We all know there are six elements in writing fiction and often fact. Who, What, When, Where, Why and How. I believe the first five lead to the sixth which for me is the plot. What's your take on this?
I''ve never heard it put that way before, but I like it. I'm a plotter so it speaks to me.
1. How do you create your characters? Do you have a specific process?
As I mentioned, I'm a plotter so I'll often get an idea for a plot and people it with characters who will benefit most from the plot. Once Ive done that it becomes very real for me and its hard if the editor wants me to shift motivations. My heroine in Her Baby, His Proposal did argue with me about her name. She started out as Michelle, but she just fought me so I had to change her to Jesse. Michelle finally found her story in my new story The Sheriffs Doorstep Baby.
2. Do your characters come before the plot? Do you sketch out your plot or do you let the characters develop the route to the end?
Oops, Im out of order. The idea comes first, which is usually the plot, but I do have a process I follow. I have a critique group that has evolved into a plotting group. I bring my idea and we brainstorm and I basically build my character and plot at the same time. Then I go home let it all percolate and start writing. Once Ive started putting fingers to keys, the characters take over and they drive the story from there.
3. Do you know how the story will end before you begin? In a general way or a specific one?
I know how my story will end but I dont always know the exact scene for the end. I actually prefer it when I do know how itll end. I have a road map from my plotting session, and its fun to take side trips but it keeps me focused if I have that end scene in mind. In Flirting With Fireworks I absolutely knew Jared was going to take Cherry to the top of the Ferris wheel. Loved that scene. And then there is the diamond moment of writing when the perfect scene comes to you. Which happened with the tree house scene in The Sheriffs Doorstep Baby.
4. Do you choose settings you know or do you have books of settings and plans of houses sitting around?
Dont you know? A writer is also a travel agent, an architect, a history teacher, a doctor. Anything youve ever wanted to be, heres your chance. And yes, I do draw house plans and occasionally city plans when Ive made up a town. Mostly I write about places I know, but I live in San Diego county which stretches from the mountains to the sea and offers many different locales, so Im lucky that way. Its easiest to write about what and where you know, but with the internet, and a good map, you can make any place familiar. In the Bosss Surprise Son I took Rick and Savannah to London. I really worried about the authenticity of that because my editors are in London, but they didnt change a thing. Whew. And now, I really want to go to England!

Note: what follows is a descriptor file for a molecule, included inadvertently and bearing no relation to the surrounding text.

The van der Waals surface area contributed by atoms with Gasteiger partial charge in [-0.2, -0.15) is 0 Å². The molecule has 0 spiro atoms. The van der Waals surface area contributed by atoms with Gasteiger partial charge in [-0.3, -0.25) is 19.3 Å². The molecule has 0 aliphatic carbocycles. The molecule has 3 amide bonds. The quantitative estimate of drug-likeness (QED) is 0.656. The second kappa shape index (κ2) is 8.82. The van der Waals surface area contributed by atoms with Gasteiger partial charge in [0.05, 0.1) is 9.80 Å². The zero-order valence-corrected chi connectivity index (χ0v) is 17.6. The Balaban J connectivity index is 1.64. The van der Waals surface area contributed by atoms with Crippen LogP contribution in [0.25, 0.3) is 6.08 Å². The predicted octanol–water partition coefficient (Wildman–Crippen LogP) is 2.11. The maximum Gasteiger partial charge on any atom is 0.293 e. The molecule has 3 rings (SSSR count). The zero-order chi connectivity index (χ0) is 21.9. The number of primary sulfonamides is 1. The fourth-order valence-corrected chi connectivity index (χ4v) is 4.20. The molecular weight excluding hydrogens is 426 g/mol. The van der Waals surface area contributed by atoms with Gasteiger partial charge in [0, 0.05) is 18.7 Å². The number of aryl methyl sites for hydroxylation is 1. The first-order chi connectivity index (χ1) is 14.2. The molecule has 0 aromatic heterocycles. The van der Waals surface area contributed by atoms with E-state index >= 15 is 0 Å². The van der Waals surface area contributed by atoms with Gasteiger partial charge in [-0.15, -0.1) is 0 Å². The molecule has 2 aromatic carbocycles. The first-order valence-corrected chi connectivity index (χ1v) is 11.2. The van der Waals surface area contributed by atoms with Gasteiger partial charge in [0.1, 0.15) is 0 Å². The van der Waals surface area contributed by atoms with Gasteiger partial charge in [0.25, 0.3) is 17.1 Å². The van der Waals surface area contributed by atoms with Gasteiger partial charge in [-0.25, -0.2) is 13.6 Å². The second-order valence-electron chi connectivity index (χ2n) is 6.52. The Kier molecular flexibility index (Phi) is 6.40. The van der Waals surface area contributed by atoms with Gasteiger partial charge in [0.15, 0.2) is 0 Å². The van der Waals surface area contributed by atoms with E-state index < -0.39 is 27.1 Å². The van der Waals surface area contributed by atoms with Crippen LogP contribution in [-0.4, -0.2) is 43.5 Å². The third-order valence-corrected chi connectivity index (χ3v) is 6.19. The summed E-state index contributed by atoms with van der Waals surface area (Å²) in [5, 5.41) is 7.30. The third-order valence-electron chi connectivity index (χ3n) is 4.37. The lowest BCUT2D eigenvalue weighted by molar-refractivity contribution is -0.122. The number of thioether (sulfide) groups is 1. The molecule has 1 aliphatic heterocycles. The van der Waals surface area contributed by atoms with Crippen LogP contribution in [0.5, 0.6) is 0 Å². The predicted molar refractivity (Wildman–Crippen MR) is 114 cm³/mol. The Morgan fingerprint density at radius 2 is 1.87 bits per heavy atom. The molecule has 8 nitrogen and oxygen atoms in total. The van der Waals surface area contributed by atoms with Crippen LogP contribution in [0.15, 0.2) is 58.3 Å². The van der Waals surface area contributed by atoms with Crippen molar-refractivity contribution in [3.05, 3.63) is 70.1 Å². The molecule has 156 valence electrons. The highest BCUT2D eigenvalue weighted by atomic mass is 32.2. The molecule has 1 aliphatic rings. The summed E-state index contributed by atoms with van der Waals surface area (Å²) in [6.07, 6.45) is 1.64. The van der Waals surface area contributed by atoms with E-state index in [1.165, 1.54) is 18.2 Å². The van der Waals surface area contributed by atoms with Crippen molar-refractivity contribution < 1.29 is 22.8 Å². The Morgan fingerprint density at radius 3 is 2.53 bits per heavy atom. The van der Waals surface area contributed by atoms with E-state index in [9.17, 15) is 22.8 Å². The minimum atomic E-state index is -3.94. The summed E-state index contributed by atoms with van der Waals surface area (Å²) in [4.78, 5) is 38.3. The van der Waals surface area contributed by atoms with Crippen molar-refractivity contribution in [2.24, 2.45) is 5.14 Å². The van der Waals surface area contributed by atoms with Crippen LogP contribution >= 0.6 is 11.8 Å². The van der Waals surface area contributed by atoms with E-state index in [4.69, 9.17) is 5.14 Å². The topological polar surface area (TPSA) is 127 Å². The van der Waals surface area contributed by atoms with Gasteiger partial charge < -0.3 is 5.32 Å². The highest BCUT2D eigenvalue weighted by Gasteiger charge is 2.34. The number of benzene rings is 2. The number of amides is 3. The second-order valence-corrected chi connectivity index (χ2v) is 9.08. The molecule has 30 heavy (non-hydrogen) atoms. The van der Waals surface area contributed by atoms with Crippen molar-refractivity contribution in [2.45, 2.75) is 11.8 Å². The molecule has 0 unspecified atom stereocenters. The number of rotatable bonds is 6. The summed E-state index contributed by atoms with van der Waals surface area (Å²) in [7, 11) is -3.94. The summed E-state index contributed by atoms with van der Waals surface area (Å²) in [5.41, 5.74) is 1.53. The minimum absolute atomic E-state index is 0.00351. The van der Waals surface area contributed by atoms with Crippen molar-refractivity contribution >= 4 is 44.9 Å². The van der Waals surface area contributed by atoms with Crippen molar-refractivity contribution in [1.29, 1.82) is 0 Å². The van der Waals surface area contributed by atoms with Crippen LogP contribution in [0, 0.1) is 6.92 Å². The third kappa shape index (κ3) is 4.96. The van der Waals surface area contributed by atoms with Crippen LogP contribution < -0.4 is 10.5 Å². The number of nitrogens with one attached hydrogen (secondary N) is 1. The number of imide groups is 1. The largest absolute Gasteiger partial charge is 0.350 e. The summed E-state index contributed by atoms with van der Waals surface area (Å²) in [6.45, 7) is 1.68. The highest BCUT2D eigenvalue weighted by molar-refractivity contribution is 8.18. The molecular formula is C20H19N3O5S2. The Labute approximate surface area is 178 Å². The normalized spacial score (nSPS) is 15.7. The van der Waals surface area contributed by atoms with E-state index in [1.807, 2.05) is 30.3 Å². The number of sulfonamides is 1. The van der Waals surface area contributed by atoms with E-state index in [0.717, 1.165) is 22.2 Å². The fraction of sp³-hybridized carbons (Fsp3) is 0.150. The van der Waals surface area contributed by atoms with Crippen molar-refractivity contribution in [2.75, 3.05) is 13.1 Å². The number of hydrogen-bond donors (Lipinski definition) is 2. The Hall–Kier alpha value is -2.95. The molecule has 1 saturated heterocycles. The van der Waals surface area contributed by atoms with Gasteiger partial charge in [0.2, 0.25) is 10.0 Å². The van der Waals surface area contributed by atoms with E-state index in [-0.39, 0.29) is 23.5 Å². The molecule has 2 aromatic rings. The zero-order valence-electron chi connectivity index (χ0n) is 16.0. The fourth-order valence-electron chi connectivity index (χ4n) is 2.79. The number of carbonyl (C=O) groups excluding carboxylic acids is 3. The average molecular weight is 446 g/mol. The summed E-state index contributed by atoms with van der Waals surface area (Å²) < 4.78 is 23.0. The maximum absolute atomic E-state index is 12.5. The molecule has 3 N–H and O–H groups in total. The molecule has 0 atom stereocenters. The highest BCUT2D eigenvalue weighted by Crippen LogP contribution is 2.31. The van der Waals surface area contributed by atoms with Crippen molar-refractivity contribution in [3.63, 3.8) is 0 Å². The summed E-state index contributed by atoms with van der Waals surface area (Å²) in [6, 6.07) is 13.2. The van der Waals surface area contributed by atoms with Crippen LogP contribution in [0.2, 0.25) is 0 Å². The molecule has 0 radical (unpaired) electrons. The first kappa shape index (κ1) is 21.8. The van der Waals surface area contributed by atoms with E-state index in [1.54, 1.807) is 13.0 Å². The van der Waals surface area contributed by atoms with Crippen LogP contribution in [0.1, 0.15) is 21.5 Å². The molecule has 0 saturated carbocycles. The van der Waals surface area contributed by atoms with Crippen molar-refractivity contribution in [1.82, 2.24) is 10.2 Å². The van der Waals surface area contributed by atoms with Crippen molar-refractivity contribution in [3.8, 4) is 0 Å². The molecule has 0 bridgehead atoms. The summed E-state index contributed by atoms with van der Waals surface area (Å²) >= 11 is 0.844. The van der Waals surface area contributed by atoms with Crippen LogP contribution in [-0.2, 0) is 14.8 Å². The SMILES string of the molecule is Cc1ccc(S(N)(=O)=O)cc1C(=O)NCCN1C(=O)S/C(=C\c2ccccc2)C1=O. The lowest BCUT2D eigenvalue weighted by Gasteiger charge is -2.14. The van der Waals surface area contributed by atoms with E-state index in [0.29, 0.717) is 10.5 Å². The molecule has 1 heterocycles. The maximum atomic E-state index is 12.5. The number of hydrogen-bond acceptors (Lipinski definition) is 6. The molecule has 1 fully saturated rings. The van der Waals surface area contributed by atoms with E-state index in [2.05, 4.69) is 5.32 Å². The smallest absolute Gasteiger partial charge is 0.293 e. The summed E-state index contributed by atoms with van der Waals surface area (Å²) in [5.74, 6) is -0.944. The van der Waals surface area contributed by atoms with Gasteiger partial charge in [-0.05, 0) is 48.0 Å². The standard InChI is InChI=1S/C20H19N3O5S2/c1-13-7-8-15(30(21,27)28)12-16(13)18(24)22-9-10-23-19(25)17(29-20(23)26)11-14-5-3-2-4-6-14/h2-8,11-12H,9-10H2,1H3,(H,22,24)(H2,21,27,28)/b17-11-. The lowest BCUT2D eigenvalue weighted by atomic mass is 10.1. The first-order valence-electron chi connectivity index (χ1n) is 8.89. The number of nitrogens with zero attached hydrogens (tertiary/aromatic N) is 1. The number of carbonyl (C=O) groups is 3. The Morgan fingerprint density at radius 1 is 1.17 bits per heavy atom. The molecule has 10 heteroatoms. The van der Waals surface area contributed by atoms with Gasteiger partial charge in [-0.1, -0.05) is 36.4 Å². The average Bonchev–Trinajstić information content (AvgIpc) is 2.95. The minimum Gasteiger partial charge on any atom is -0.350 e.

5. Where do you do your research? On line or from books?
I keep getting ahead of myself. Most of my research is done online. I rarely delve into books for research. But do like a good map. Usually one geared toward tourists because it includes points of interest. And I have great resources in my critique partners, a registered nurse, a history teacher, a caterer with a psych major, and a woman who has done everything from drive a lunch truck, to policewoman, to film reviewer. Ive got banking and real estate covered, so were a well-rounded crowd.
6. Are you a draft writer or do you revise as you go along and why?
I revise as I go along. And then do a final draft. I still work full time and I write at lunch, so part of my routine is to rework what I write at lunch before dropping it into the current work and then I read back over what I wrote the day before and what I reworked before moving forward. I have a specific number of pages I need to write each day and I stick to that pretty religiously. Writing is a very personal experience and we all have to find our own rhythm and this is working for me.